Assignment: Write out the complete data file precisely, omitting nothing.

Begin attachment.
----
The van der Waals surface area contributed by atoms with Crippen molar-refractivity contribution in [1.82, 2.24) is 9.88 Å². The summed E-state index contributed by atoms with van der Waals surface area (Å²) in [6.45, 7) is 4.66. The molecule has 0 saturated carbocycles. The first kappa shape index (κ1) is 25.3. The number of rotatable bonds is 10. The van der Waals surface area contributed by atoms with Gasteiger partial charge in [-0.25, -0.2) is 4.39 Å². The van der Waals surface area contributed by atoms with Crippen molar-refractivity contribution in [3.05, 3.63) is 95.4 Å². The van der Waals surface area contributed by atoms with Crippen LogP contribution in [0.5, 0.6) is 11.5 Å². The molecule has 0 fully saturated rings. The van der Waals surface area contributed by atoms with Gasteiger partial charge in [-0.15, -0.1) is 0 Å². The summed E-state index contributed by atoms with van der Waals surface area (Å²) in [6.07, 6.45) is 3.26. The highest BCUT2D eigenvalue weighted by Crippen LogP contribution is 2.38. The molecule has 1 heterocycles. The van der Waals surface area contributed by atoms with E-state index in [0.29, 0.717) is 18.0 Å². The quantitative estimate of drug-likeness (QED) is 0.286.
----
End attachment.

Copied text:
The van der Waals surface area contributed by atoms with Crippen molar-refractivity contribution in [1.82, 2.24) is 9.88 Å². The summed E-state index contributed by atoms with van der Waals surface area (Å²) in [6.45, 7) is 4.66. The molecule has 0 saturated carbocycles. The first kappa shape index (κ1) is 25.3. The number of rotatable bonds is 10. The van der Waals surface area contributed by atoms with Gasteiger partial charge in [-0.25, -0.2) is 4.39 Å². The van der Waals surface area contributed by atoms with Crippen molar-refractivity contribution in [3.05, 3.63) is 95.4 Å². The van der Waals surface area contributed by atoms with Crippen LogP contribution in [0.5, 0.6) is 11.5 Å². The molecule has 0 fully saturated rings. The van der Waals surface area contributed by atoms with Gasteiger partial charge in [-0.15, -0.1) is 0 Å². The summed E-state index contributed by atoms with van der Waals surface area (Å²) in [6.07, 6.45) is 3.26. The highest BCUT2D eigenvalue weighted by Crippen LogP contribution is 2.38. The molecule has 1 heterocycles. The van der Waals surface area contributed by atoms with E-state index in [0.29, 0.717) is 18.0 Å². The quantitative estimate of drug-likeness (QED) is 0.286.